Occupy Activists Condemn Abuses at San Quentin Prison

The Occupy movement joined with prison reform groups to uphold the rights of prisoners whose suffering is concealed behind the concrete walls of California’s vast prison system. The demonstration was held to expose prison abuses and to bear witness on behalf of the multitudes behind bars excluded from our democracy.

by Eric Moon


On Monday, February 20, a beautiful Presidents Day, about one thousand activists walked the mile in to San Quentin State Prison for a deeply patriotic event, as activists from the Occupy movement joined with prison reform activists to stand up for the human rights of prisoners whose suffering is usually invisible to the public, concealed behind the concrete walls of California’s vast prison system.

The day may not have had fireworks, but it was enlivened by the exultant music from an inspiring brass band from Occupy SF — the Brass Liberation Orchestra. The demonstration was held to expose prison abuses and to bear witness on behalf of the multitudes behind bars who are excluded from our society’s democracy.

Protesters marched to San Quentin State Prison to denounce long-term solitary confinement. Eric Moon photo

Speakers at San Quentin called for an end to solitary confinement and the abolition of the death penalty. They condemned the state’s sentencing laws as too harsh.

Among the mission tasks of the American Friends Service Committee are: highlighting connections between social issues and encouraging the voices of unheard constituencies. The February 20 rally was an historic breakthrough in both areas, as Occupy activists in the Bay Area and across the nation stood up for prisoners and their families.

Way back in October, as California prisoners were coming out of their second hunger strike [see “Historic Hunger Strike Launches a Movement” from the August Street Spirit] and celebrating a newfound awareness by media and public of the evils of arbitrary and prolonged solitary confinement, a few of them sent a message to another newly awakened group, Occupy Oakland.  That message — “Wish We Were There” — thanked the Occupy movement for their witness and asked that the lives of the bottom 1% of the 99% — prisoners and their families — be included in the Occupy critique.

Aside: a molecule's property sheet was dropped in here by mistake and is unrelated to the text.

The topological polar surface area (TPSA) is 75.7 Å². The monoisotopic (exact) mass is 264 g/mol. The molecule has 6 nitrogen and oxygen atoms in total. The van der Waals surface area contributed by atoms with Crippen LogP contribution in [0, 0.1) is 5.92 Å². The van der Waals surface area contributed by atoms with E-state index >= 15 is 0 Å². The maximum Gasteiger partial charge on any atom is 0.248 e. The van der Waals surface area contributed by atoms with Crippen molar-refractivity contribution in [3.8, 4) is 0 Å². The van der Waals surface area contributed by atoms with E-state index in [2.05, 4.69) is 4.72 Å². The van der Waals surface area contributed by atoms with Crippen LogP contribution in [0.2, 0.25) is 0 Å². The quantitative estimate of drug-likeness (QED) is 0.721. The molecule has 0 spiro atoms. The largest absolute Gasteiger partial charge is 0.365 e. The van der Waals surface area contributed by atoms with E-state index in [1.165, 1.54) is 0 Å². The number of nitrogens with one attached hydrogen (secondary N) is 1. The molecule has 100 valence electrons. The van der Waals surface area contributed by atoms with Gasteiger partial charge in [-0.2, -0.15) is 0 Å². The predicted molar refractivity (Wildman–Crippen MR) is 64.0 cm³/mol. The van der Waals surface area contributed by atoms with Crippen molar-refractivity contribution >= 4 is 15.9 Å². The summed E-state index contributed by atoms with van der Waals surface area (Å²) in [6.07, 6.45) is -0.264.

In November, Occupy Oakland’s General Assembly voiced support for the prison hunger-strikers, and in January, the assembly approved an outreach proposal (see box) to Occupy groups nationwide, designating February 20 as Occupy National Day in Support of Prisoners, and initiating an ongoing focus on prison issues.

Even as Occupy protests nationwide have spoken out on life-and-death issues that Republicans and Democrats are politically embarrassed to speak about, prison activists (many of them prisoners) are finding their voices again, as well. In addition to messages from Angela Davis, Leonard Peltier, and Mumia Abu-Jamal, the San Quentin rally heard from prisoners like Kevin Cooper, confined on our own death row, soon to face the lethal needle — unless voters abolish our death penalty next November. George Jackson, Tookie Williams, and Troy Davis also were remembered.

Sarah Shourd, Shane Bauer, and Josh Fattal, hikers imprisoned two for years in Iran, spoke at the rally about the effects of their solitary confinements. Each had tried using hunger striking, which resulted in some amelioration of their conditions. In California, by contrast, prisoner hunger strikers were charged with “creating a disturbance” and were harshly punished.

Elsewhere, Occupy actions in 16 other cities were held at city jails and county courthouses, each highlighting a local instance of mass incarceration mania — Albany, Austin, Baltimore, Boston, Chicago, Columbus, Denver, Durham, Eureka, Fresno, Los Angeles, New York City, Philadelphia, San Luis Obispo, Seattle, Washington, D.C.

“Inside and Outside” was a theme on many of the banners and placards. On the outside, activists made the connections: the institutions and actors that robbed the 99% over the last decade have been robbing prisoners and their families much longer. How can we work together, outside and inside, to regain our share of the political process?